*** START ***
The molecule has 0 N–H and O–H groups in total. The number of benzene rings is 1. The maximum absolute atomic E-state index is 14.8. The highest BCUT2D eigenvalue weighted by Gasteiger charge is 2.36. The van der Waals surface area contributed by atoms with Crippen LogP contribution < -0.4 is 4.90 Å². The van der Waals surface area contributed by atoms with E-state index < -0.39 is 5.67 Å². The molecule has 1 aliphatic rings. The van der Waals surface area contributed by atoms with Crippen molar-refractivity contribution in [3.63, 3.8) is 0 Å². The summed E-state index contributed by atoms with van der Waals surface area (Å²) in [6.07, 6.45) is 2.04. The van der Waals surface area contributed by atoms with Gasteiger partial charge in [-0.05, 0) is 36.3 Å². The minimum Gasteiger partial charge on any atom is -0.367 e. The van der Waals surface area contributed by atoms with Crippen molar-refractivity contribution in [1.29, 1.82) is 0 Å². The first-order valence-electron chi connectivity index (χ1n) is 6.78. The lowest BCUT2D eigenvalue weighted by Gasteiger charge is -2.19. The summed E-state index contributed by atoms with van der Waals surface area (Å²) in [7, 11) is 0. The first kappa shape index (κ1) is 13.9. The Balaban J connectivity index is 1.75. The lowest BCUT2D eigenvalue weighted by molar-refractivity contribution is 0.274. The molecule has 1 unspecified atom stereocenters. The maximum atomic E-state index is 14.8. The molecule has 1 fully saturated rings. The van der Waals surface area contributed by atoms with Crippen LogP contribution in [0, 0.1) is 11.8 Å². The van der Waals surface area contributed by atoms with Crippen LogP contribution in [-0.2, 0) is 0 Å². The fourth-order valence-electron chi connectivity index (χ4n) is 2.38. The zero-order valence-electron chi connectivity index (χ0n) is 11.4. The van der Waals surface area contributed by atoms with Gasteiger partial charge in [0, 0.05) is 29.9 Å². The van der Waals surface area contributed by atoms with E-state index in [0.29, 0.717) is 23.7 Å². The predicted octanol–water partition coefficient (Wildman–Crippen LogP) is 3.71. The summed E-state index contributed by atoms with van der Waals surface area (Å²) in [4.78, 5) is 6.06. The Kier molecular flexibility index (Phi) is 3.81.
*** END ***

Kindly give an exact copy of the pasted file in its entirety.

The molecule has 0 N–H and O–H groups in total. The number of benzene rings is 1. The maximum absolute atomic E-state index is 14.8. The highest BCUT2D eigenvalue weighted by Gasteiger charge is 2.36. The van der Waals surface area contributed by atoms with Crippen LogP contribution < -0.4 is 4.90 Å². The van der Waals surface area contributed by atoms with E-state index < -0.39 is 5.67 Å². The molecule has 1 aliphatic rings. The van der Waals surface area contributed by atoms with Crippen molar-refractivity contribution in [3.63, 3.8) is 0 Å². The summed E-state index contributed by atoms with van der Waals surface area (Å²) in [6.07, 6.45) is 2.04. The van der Waals surface area contributed by atoms with Gasteiger partial charge in [-0.05, 0) is 36.3 Å². The minimum Gasteiger partial charge on any atom is -0.367 e. The van der Waals surface area contributed by atoms with Crippen molar-refractivity contribution in [1.29, 1.82) is 0 Å². The first-order valence-electron chi connectivity index (χ1n) is 6.78. The lowest BCUT2D eigenvalue weighted by Gasteiger charge is -2.19. The summed E-state index contributed by atoms with van der Waals surface area (Å²) in [7, 11) is 0. The first kappa shape index (κ1) is 13.9. The Balaban J connectivity index is 1.75. The lowest BCUT2D eigenvalue weighted by molar-refractivity contribution is 0.274. The molecule has 1 unspecified atom stereocenters. The maximum atomic E-state index is 14.8. The molecule has 1 fully saturated rings. The van der Waals surface area contributed by atoms with Crippen LogP contribution in [0, 0.1) is 11.8 Å². The van der Waals surface area contributed by atoms with Crippen LogP contribution in [-0.2, 0) is 0 Å². The fourth-order valence-electron chi connectivity index (χ4n) is 2.38. The zero-order valence-electron chi connectivity index (χ0n) is 11.4. The van der Waals surface area contributed by atoms with Gasteiger partial charge in [0, 0.05) is 29.9 Å². The van der Waals surface area contributed by atoms with E-state index in [0.29, 0.717) is 23.7 Å². The predicted octanol–water partition coefficient (Wildman–Crippen LogP) is 3.71. The summed E-state index contributed by atoms with van der Waals surface area (Å²) in [4.78, 5) is 6.06. The Kier molecular flexibility index (Phi) is 3.81.